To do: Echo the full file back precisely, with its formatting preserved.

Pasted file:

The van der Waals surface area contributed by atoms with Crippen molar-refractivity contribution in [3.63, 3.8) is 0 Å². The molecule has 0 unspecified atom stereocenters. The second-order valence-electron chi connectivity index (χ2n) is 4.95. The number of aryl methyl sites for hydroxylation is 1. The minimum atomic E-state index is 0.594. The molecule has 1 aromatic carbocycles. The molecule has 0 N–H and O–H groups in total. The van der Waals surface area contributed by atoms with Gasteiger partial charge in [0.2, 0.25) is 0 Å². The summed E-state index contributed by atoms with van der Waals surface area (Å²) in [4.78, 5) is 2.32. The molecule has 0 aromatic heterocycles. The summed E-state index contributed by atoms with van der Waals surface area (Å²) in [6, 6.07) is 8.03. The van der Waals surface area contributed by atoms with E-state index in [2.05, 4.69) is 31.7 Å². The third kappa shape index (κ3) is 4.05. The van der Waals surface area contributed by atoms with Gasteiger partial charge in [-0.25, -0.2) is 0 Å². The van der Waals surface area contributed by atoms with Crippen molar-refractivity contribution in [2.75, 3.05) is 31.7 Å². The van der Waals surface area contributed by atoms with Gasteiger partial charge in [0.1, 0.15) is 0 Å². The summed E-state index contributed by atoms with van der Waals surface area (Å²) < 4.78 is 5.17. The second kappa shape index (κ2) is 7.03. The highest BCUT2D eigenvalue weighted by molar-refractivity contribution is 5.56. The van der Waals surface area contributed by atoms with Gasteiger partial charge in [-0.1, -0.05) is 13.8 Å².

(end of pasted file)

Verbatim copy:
The van der Waals surface area contributed by atoms with Crippen molar-refractivity contribution in [3.63, 3.8) is 0 Å². The molecule has 0 unspecified atom stereocenters. The second-order valence-electron chi connectivity index (χ2n) is 4.95. The number of aryl methyl sites for hydroxylation is 1. The minimum atomic E-state index is 0.594. The molecule has 1 aromatic carbocycles. The molecule has 0 N–H and O–H groups in total. The van der Waals surface area contributed by atoms with Gasteiger partial charge in [0.2, 0.25) is 0 Å². The summed E-state index contributed by atoms with van der Waals surface area (Å²) in [4.78, 5) is 2.32. The molecule has 0 aromatic heterocycles. The summed E-state index contributed by atoms with van der Waals surface area (Å²) in [6, 6.07) is 8.03. The van der Waals surface area contributed by atoms with E-state index in [2.05, 4.69) is 31.7 Å². The third kappa shape index (κ3) is 4.05. The van der Waals surface area contributed by atoms with Gasteiger partial charge in [-0.25, -0.2) is 0 Å². The van der Waals surface area contributed by atoms with Crippen molar-refractivity contribution in [2.75, 3.05) is 31.7 Å². The van der Waals surface area contributed by atoms with Gasteiger partial charge in [0.1, 0.15) is 0 Å². The summed E-state index contributed by atoms with van der Waals surface area (Å²) < 4.78 is 5.17. The second kappa shape index (κ2) is 7.03. The highest BCUT2D eigenvalue weighted by molar-refractivity contribution is 5.56. The van der Waals surface area contributed by atoms with Gasteiger partial charge in [-0.1, -0.05) is 13.8 Å².